For me, I enjoyed X, Tokyo Babylon, XXXholic, Card Captor Sakura, and Clamp School Detectives. :3 <3 The latter two are mostly for Clamp's ability to make engaging stories for children and the first three as a litany on how they tend to lose you in their imagination only to gut your dreams and aspirations in that title. <3 Which is lovely… sometimes. :3
Dawn saysJuly 25, 2012 at 11:25 am
I agree with you on Rayearth, Clover, and X—all of which are favorites of mine. Tokyo Babylon & RG Veda are also faves of mine and I think deserve a lot more credit than they’re usually given (especially RG Veda! I know the artwork seems a bit “outdated” to some, but it’s still beautiful and the story is great.) I also agree that CLAMP School Detectives (as well as Man of Many Faces, which is somewhat connected) is also an overlooked title that many people forget about. I honestly hope that Dark Horse picks up more of their out-of-print works—I know supposedly Tokyo Babylon is one of the next things they’re supposedly releasing. Hopefully that’s still true. I was never a big fan of Tokoypop’s translations, so it’ll be nice to get a shiny new version to enjoy.
Zoe Alexander saysJuly 25, 2012 at 4:52 pm
My Top Five:
1. Suki: A Like Story – The premise seems skatchy — a naive high school girl who falls in love with her mysterious and much older substitute teacher — but it’s actually really sweet and innocent in execution.
2. Chobits – The first CLAMP series I completed reading, it’s still one of my all-time favorites, due to the fascinating exploration of robot/human relationships and the effects they might have on society.
3. RG Veda – Epic to the max.
4. Card Captor Sakura – I like the anime more, but the manga is still really cute!
5. Can I say it’s a tie between Clover and Tokyo Babylon? I can’t really chose.
Kimberley saysJuly 27, 2012 at 10:14 pm
Whilst there are many aspects of X that one could argue to be poorly executed (the early artwork, the pacing, some of the characterisation) I didn’t find the dialogue itself to be one of them.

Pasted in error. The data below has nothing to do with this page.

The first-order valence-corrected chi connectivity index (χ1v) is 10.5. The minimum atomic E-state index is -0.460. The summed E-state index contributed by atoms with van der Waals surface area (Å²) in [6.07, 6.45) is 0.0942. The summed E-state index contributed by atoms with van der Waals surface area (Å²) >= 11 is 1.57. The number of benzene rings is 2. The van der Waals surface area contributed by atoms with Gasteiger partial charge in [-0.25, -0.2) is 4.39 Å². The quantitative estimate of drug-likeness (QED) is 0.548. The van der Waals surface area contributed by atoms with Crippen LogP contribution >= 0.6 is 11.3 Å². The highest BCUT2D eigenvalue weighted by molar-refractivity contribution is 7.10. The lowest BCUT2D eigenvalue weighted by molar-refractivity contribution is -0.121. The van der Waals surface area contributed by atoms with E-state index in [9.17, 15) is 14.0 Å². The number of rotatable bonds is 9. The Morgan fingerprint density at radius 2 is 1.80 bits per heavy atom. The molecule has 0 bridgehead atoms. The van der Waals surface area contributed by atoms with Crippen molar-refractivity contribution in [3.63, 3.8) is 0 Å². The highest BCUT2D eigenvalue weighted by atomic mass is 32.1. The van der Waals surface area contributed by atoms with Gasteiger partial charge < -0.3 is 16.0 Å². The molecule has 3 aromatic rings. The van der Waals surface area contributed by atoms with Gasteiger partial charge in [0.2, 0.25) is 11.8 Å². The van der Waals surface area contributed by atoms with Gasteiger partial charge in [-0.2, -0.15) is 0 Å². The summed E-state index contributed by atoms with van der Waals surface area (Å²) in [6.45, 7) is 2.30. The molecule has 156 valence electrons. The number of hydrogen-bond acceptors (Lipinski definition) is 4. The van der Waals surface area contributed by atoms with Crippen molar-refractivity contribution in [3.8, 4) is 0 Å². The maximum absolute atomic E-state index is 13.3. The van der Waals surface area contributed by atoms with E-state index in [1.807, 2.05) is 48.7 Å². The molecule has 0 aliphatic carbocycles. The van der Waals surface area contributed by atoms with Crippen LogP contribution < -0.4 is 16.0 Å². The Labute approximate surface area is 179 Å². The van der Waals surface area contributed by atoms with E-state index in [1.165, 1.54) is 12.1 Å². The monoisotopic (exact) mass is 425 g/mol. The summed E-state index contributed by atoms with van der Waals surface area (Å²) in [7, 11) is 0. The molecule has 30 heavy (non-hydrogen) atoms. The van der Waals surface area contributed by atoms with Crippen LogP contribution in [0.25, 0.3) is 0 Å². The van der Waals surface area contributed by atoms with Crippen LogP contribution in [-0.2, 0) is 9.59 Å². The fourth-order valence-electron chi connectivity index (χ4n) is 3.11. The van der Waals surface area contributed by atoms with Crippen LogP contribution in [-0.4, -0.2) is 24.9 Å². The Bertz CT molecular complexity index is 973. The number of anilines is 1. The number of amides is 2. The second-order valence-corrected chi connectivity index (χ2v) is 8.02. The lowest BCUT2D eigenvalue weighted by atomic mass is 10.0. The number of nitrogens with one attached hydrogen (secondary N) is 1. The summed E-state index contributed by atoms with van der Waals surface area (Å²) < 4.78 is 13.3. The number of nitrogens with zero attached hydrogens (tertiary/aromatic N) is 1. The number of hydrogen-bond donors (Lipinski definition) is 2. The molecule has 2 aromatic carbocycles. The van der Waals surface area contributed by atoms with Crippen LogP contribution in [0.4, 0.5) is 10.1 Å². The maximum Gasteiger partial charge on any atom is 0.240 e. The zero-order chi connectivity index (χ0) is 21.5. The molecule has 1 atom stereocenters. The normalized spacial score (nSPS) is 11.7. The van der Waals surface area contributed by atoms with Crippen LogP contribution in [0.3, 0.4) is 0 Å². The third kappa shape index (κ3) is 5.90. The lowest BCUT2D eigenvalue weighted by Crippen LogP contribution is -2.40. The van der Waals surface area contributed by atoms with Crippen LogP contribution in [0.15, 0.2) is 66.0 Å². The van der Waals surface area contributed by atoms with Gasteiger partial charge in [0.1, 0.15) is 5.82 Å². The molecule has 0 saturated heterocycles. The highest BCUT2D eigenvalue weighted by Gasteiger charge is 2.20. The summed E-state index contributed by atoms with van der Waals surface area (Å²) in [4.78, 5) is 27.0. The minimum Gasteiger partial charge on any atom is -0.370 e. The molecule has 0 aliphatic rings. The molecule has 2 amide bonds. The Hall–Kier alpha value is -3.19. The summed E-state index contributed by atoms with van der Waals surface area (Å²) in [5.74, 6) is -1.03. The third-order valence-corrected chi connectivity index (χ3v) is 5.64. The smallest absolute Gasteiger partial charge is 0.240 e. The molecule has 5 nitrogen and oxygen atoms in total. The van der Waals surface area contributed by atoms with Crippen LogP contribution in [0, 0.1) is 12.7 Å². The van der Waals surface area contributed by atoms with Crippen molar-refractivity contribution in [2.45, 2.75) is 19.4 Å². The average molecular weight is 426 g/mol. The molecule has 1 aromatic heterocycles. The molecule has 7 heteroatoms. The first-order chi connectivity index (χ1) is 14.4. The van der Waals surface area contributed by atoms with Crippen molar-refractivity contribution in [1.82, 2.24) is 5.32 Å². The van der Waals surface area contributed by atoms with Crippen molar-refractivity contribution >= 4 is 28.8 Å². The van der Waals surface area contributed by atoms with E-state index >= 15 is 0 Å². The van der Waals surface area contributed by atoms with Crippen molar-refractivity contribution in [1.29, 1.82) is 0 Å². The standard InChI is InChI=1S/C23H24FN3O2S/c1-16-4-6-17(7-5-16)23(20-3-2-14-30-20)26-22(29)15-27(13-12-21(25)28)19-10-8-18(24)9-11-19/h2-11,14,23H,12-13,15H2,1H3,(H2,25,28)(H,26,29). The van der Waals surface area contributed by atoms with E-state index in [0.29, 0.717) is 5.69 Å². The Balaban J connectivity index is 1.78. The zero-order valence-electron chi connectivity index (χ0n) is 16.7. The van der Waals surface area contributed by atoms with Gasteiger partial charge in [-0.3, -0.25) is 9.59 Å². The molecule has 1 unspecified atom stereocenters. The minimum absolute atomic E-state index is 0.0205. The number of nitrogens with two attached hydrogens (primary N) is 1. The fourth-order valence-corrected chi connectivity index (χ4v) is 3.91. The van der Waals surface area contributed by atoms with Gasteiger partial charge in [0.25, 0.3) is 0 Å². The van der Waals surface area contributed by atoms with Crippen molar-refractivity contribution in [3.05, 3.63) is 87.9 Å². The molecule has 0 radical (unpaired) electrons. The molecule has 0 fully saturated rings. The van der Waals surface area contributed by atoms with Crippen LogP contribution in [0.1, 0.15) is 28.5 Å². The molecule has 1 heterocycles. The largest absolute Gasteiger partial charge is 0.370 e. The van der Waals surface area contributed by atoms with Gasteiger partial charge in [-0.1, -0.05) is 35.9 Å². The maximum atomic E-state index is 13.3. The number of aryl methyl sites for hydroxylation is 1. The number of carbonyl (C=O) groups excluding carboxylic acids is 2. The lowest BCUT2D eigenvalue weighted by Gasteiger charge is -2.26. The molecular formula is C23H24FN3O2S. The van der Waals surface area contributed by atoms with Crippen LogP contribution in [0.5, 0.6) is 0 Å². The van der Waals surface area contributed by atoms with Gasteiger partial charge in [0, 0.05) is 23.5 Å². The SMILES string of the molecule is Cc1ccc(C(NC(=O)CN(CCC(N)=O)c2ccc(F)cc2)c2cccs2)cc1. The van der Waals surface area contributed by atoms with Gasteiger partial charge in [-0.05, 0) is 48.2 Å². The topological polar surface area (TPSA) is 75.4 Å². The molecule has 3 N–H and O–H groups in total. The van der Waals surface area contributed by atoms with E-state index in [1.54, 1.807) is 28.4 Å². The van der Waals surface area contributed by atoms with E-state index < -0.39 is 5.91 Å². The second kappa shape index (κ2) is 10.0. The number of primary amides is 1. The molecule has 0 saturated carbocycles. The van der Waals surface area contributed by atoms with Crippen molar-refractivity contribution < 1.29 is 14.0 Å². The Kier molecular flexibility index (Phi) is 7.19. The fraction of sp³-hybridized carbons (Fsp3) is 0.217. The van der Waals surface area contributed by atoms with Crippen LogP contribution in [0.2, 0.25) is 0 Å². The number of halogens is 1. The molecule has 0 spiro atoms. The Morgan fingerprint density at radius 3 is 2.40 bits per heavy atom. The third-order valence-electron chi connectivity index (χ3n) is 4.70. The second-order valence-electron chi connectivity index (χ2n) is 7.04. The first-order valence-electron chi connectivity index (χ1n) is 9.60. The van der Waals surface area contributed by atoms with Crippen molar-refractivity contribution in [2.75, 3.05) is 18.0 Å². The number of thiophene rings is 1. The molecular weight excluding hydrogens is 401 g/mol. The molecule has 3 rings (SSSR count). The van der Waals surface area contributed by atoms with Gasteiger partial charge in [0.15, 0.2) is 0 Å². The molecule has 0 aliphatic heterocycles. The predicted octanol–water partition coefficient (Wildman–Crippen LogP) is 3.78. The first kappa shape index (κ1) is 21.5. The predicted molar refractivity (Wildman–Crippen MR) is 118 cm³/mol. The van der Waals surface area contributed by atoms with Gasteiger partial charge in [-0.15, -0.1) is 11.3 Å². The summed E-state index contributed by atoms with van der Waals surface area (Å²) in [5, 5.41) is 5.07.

The author of Return to X (or Party Like It’s 1999, as you refer to it) uses old, awkward & often inaccurate fan translations as the basis for her posts. Obviously that works brilliantly for comedic effect, it’s a very funny blog, but it’s best to regard any dialogue you see there with some degree of suspicion.
Similarly, the original Viz editions (with the flipped artwork) took some massive, massive liberties with the translation. They hammed things up, added lines that seemed out of character (to me at least?), even changed a few lines which were crucial to certain parts of the plot.
I’m not gonna pretend the dialogue isn’t a little hokey in places, because it is, but on the whole I think it stands up well. Hell, there are a lot of beautifully symbolic linguistic tricks & mirroring that CLAMP use in X which I’m not sure translate into English at all. That’d be a hell of a fun thing to write about in full one day, but today… is not that day, haha.
Katherine Dacey saysJuly 28, 2012 at 10:47 am
I’m basing my assessment of the dialogue on the two licensed versions of the manga published by VIZ, not fan translations. If you follow the link above to my own review of X — which is of the latest VIZ omnibus edition — I mention that I found the dialogue kind of obvious and silly in places. The link to Party Like It’s 1999/Return to X is meant to give readers a quick sense of what I’m describing in the opening sentence — “the characters are underwritten, the storytelling is lazy, and the dialogue is comically awful” — not just the dialogue.
It may be that the original Japanese script is subtle and sophisticated, but that doesn’t come across in any of the official (or unofficial) translations, which is how most American readers have experienced X. Hence my comments.
Kimberley saysJuly 28, 2012 at 11:38 am
Ahh, taking a look at your review reminded me that the dialogue early on was pretty sketchy in places. I don’t think it holds true for the entire series though – the writing evolved alongside the art, & things got tighter & more finely honed as the series progressed, in my opinion at least.
Whilst the writing isn’t the most sophisticated or subtle thing I’ve ever read, it really does have its moments, most of which fly under the radar unless you read the Japanese really closely, or just don’t translate well at all. It’s a real shame, I guess :<
But my silly nitpicking aside, this piece was a good read, by the way!
Katherine Dacey saysJuly 28, 2012 at 5:43 pm
Hi, Kimberley! I didn’t realize how cross I sounded in my original comment. I’m sorry for sounding like such a humorless grump!
Your comments about the dialogue in X reminded me of conversation I had with another fan about Gate 7. The English translation is filled with statements such as, “We’re alike… In areas that are… ‘not.’ Where he’s the same is… ‘not.’” I have no doubt that there are three or four layers of meaning that can be peeled away from the original passage that simply can’t be expressed in an English translation — let alone one that doesn’t sound like Yoda-speak! It makes me wish I had the time to learn Japanese properly; I’m sure my appreciation of a lot of titles would be greatly improved by reading them in the original language.